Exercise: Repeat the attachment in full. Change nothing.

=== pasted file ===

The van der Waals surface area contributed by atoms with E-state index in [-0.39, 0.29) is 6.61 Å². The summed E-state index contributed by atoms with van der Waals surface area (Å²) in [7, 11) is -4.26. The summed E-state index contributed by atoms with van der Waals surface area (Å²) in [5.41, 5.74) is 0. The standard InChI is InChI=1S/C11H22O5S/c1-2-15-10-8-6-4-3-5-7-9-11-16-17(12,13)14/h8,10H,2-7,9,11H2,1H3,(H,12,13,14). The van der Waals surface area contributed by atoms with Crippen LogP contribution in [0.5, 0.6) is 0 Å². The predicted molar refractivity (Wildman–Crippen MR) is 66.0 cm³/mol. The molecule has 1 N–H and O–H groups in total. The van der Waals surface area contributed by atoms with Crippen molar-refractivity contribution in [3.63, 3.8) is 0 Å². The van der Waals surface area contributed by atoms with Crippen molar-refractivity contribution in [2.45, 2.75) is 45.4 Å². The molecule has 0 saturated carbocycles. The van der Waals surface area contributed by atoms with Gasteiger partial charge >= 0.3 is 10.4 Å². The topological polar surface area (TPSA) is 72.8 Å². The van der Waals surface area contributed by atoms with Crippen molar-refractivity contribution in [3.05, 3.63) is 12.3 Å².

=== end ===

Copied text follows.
The van der Waals surface area contributed by atoms with E-state index in [-0.39, 0.29) is 6.61 Å². The summed E-state index contributed by atoms with van der Waals surface area (Å²) in [7, 11) is -4.26. The summed E-state index contributed by atoms with van der Waals surface area (Å²) in [5.41, 5.74) is 0. The standard InChI is InChI=1S/C11H22O5S/c1-2-15-10-8-6-4-3-5-7-9-11-16-17(12,13)14/h8,10H,2-7,9,11H2,1H3,(H,12,13,14). The van der Waals surface area contributed by atoms with Crippen LogP contribution in [0.5, 0.6) is 0 Å². The predicted molar refractivity (Wildman–Crippen MR) is 66.0 cm³/mol. The molecule has 1 N–H and O–H groups in total. The van der Waals surface area contributed by atoms with Crippen molar-refractivity contribution in [3.63, 3.8) is 0 Å². The van der Waals surface area contributed by atoms with Crippen molar-refractivity contribution in [2.45, 2.75) is 45.4 Å². The molecule has 0 saturated carbocycles. The van der Waals surface area contributed by atoms with Gasteiger partial charge >= 0.3 is 10.4 Å². The topological polar surface area (TPSA) is 72.8 Å². The van der Waals surface area contributed by atoms with Crippen molar-refractivity contribution in [3.05, 3.63) is 12.3 Å².